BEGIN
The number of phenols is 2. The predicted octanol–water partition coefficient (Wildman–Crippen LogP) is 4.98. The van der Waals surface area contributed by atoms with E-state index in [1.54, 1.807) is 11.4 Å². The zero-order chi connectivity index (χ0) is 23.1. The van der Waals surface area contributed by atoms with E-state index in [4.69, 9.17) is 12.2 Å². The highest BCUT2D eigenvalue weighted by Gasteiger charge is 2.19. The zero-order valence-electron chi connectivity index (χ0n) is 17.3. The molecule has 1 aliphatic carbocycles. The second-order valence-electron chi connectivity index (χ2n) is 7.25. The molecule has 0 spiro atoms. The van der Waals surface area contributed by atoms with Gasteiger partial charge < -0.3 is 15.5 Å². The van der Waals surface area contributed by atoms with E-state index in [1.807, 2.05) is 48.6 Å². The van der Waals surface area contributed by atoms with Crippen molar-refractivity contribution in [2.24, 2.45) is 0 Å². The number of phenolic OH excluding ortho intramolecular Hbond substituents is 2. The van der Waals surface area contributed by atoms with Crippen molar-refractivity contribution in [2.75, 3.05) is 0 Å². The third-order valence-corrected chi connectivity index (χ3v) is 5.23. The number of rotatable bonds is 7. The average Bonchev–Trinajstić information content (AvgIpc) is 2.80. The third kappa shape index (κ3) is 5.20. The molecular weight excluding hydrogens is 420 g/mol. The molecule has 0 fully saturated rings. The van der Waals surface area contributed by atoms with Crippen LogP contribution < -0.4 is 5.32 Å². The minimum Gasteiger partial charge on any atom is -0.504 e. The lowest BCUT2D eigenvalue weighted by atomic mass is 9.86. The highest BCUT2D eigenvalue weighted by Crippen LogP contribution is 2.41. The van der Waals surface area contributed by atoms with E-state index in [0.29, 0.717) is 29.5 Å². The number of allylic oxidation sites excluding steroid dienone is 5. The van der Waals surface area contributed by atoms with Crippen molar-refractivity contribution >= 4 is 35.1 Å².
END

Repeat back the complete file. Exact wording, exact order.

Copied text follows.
The number of phenols is 2. The predicted octanol–water partition coefficient (Wildman–Crippen LogP) is 4.98. The van der Waals surface area contributed by atoms with E-state index in [1.54, 1.807) is 11.4 Å². The zero-order chi connectivity index (χ0) is 23.1. The van der Waals surface area contributed by atoms with E-state index in [4.69, 9.17) is 12.2 Å². The highest BCUT2D eigenvalue weighted by Gasteiger charge is 2.19. The zero-order valence-electron chi connectivity index (χ0n) is 17.3. The molecule has 1 aliphatic carbocycles. The second-order valence-electron chi connectivity index (χ2n) is 7.25. The molecule has 0 spiro atoms. The van der Waals surface area contributed by atoms with Gasteiger partial charge < -0.3 is 15.5 Å². The van der Waals surface area contributed by atoms with E-state index in [1.807, 2.05) is 48.6 Å². The van der Waals surface area contributed by atoms with Crippen molar-refractivity contribution in [2.24, 2.45) is 0 Å². The number of phenolic OH excluding ortho intramolecular Hbond substituents is 2. The van der Waals surface area contributed by atoms with Crippen molar-refractivity contribution in [2.75, 3.05) is 0 Å². The third-order valence-corrected chi connectivity index (χ3v) is 5.23. The number of rotatable bonds is 7. The average Bonchev–Trinajstić information content (AvgIpc) is 2.80. The third kappa shape index (κ3) is 5.20. The molecular weight excluding hydrogens is 420 g/mol. The molecule has 0 fully saturated rings. The van der Waals surface area contributed by atoms with Crippen LogP contribution < -0.4 is 5.32 Å². The minimum Gasteiger partial charge on any atom is -0.504 e. The lowest BCUT2D eigenvalue weighted by atomic mass is 9.86. The highest BCUT2D eigenvalue weighted by Crippen LogP contribution is 2.41. The van der Waals surface area contributed by atoms with E-state index in [0.29, 0.717) is 29.5 Å². The number of allylic oxidation sites excluding steroid dienone is 5. The van der Waals surface area contributed by atoms with Crippen molar-refractivity contribution >= 4 is 35.1 Å².